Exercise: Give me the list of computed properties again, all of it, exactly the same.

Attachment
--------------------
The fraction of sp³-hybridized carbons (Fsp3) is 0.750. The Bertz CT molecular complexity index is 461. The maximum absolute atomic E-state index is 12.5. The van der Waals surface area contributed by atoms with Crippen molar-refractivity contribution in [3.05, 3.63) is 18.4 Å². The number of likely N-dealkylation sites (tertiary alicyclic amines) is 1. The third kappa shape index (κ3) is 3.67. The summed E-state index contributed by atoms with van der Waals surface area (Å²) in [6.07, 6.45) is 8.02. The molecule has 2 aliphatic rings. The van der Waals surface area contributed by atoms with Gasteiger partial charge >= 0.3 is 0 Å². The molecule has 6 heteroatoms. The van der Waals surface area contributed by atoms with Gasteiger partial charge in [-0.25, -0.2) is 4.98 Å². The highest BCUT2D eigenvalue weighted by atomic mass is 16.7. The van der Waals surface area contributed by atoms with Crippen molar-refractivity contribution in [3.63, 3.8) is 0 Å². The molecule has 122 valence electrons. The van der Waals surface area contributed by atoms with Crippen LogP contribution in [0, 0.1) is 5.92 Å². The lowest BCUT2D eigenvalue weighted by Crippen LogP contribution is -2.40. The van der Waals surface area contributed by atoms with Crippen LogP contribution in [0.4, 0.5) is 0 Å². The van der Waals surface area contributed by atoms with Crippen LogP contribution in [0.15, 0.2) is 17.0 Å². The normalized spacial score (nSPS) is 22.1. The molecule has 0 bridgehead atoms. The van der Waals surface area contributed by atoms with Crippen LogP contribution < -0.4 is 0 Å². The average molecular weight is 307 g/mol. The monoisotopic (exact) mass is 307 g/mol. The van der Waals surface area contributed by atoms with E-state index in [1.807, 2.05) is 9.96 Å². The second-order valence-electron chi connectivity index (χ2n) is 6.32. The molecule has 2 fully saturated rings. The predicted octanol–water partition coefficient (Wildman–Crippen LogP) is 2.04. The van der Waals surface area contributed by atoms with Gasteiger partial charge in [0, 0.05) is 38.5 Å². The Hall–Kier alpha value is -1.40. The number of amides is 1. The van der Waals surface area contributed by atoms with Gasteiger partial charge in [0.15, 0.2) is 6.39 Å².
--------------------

The fraction of sp³-hybridized carbons (Fsp3) is 0.750. The Bertz CT molecular complexity index is 461. The maximum absolute atomic E-state index is 12.5. The van der Waals surface area contributed by atoms with Crippen molar-refractivity contribution in [3.05, 3.63) is 18.4 Å². The number of likely N-dealkylation sites (tertiary alicyclic amines) is 1. The third kappa shape index (κ3) is 3.67. The summed E-state index contributed by atoms with van der Waals surface area (Å²) in [6.07, 6.45) is 8.02. The molecule has 2 aliphatic rings. The van der Waals surface area contributed by atoms with Gasteiger partial charge >= 0.3 is 0 Å². The molecule has 6 heteroatoms. The van der Waals surface area contributed by atoms with Gasteiger partial charge in [-0.25, -0.2) is 4.98 Å². The highest BCUT2D eigenvalue weighted by atomic mass is 16.7. The van der Waals surface area contributed by atoms with Crippen molar-refractivity contribution in [3.63, 3.8) is 0 Å². The molecule has 122 valence electrons. The van der Waals surface area contributed by atoms with Crippen LogP contribution in [0, 0.1) is 5.92 Å². The lowest BCUT2D eigenvalue weighted by Crippen LogP contribution is -2.40. The van der Waals surface area contributed by atoms with Crippen LogP contribution in [0.4, 0.5) is 0 Å². The van der Waals surface area contributed by atoms with Crippen LogP contribution in [0.15, 0.2) is 17.0 Å². The normalized spacial score (nSPS) is 22.1. The molecule has 0 bridgehead atoms. The van der Waals surface area contributed by atoms with Crippen LogP contribution < -0.4 is 0 Å². The average molecular weight is 307 g/mol. The monoisotopic (exact) mass is 307 g/mol. The van der Waals surface area contributed by atoms with E-state index in [1.807, 2.05) is 9.96 Å². The second-order valence-electron chi connectivity index (χ2n) is 6.32. The molecule has 2 fully saturated rings. The predicted octanol–water partition coefficient (Wildman–Crippen LogP) is 2.04. The van der Waals surface area contributed by atoms with Gasteiger partial charge in [0, 0.05) is 38.5 Å². The Hall–Kier alpha value is -1.40. The number of amides is 1. The van der Waals surface area contributed by atoms with Gasteiger partial charge in [0.15, 0.2) is 6.39 Å².